The Olympics makes a city do some wondrous things. For instance, the renaming of 10th Street. 10th Street in Los Angeles was renamed Olympic Boulevard for the 1932 Summer Olympics, as that was the occasion of the tenth modern event. Tenth Street School, at Olympic and Grattan, was founded in 1888 and has kept the original name. Parts of the old 10th Street exist as smaller streets near Hancock Park, in Westlake, and in the Central City East area southeast of Downtown. 10th Street stopped at the eastern edge of 20th Century Fox Studios. It picked up on the western side of the Studio as Country Club Drive. Below, see Shirley Temple at the 1939 bridge dedication at the Studio.
The Olympic Blvd. bridge dedication, connecting the north and south portions of 20th Century Fox Studios, 1939. Shirley Temple, presiding

In 1932, Helms Bakeries became the official bread supplier for the Olympics. The company’s signature “Olympic Bread” was packaged in distinctive wrapping that sported the famous five-ringed Olympic symbol. The recently restored Helms Bakeries neon sign still proudly advertises that Olympic history.
Helms Bakery Neon

Enjoy the closing ceremonies on August 21st, broadcast from Rio!

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Thursday, August 18, 2016


Ken and Ellen Bloom, Beverly Hills

Later today I'm trekking to the Los Angeles International Airport to pick up my brother, Ken, flying in from North Carolina. He's on a whirlwind visit for only three days! We have to pack in quite a bit of activity in those three days. Most of the time, Ken wants to spend with our Mom. Roz is 94. Ken and his wife, Ginny visited for Mom's 90th birthday, but four years seems like a long time between visits when you're in your 90s. We speak on the phone and e-mail back and forth all the time, but it's not the same as being here in person! Ginny can't make it to L.A. this time. We'll miss her.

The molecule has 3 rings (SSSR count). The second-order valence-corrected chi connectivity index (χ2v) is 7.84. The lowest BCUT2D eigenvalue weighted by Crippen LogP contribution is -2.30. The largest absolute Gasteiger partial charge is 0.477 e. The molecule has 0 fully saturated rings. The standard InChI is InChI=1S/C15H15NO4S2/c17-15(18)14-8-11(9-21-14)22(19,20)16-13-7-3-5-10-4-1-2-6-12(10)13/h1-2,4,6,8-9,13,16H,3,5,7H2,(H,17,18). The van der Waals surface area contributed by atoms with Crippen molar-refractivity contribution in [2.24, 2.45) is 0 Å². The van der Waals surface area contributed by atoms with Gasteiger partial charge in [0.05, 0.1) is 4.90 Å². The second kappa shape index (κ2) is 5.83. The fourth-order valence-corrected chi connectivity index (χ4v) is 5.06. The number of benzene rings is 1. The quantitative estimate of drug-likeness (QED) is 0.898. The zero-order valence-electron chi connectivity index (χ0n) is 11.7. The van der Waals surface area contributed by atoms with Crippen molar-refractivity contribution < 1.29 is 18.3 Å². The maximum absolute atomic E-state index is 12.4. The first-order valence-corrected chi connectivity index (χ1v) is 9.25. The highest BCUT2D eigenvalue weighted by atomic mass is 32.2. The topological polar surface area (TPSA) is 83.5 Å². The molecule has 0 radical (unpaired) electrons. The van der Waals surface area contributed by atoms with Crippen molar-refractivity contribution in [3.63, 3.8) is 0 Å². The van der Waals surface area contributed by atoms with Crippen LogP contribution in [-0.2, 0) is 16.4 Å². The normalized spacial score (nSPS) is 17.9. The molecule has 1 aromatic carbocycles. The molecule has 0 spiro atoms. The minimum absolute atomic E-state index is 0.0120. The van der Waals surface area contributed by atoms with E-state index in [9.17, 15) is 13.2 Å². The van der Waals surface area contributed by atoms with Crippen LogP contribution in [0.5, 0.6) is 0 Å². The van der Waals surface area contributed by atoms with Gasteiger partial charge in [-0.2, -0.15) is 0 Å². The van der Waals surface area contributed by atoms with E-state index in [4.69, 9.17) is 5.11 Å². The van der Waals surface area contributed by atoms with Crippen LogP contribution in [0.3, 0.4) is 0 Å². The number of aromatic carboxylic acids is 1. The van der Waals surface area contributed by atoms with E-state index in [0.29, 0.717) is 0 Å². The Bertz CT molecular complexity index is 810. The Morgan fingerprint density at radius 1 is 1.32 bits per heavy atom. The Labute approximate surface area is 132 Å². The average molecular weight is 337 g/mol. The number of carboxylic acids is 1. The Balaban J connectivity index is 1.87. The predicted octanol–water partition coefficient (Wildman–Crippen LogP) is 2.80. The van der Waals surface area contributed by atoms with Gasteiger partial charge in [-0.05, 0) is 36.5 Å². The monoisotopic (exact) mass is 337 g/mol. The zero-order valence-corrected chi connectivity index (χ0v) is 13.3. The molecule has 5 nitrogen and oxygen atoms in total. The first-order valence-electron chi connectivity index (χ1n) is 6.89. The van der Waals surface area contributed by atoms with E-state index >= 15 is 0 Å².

Ellen and Ken Bloom, Hollywood

Ken is seven years older than me. Since we're not that close in age, we never really had any sibling rivalry. Most of the time, Ken looked out for me when I was a kid. If he wanted to use Mom's car, she'd always say, "You can use the car, but you have to take your sister with you." Luckily, Ken was alright with that. Most of the time, he took me to the record shop, the annex at The Ashgrove or to McCabe's Guitar shop. I loved sitting around, watching and listening to Ken and his friends play folk music. When I think about it now, I realize I was a fairly lucky 10-14-year-old to be experiencing musical greats like Bill Monroe, Doc Watson, Pete Seeger, Ramblin' Jack Elliot, The New Lost City Ramblers, Reverend Gary Davis and many many more legendary performers in their prime. The Ashgrove was a legendary folk club in West Hollywood between 1958 and 1973. 
Palm Springs, 1964.  Thank you, George Bloom, for being such a shutter-bug during our formative years!

Ken got his start performing professionally during those years. He's played with many musicians along the way in L.A., San Francisco, Chicago, New York, North Carolina and beyond. Ken and Ginny have lived in Pilot Mountain, North Carolina for over 25 years. He builds bowed dulcimers, gives lessons and still performs in the region. Every April he holds the Bowed Dulcimer Festival in Pilot Mountain. I'm so glad to see that he's as active as ever in the music community.
Ken (center) with Lewis and Clarke Expedition, 1967
Ken on banjo, The late 1980s

Ken taught me how to play the guitar and banjo. I must say, that I don't practice as much as Ken does. I have too many other hobby distractions. Ken actually built me a ukulele a few years ago. It's a beautiful instrument and now I'm obsessed with playing the uke!
Pilot Mountain, 1991
Los Angeles, 2004
Can't wait to see Kenny later today!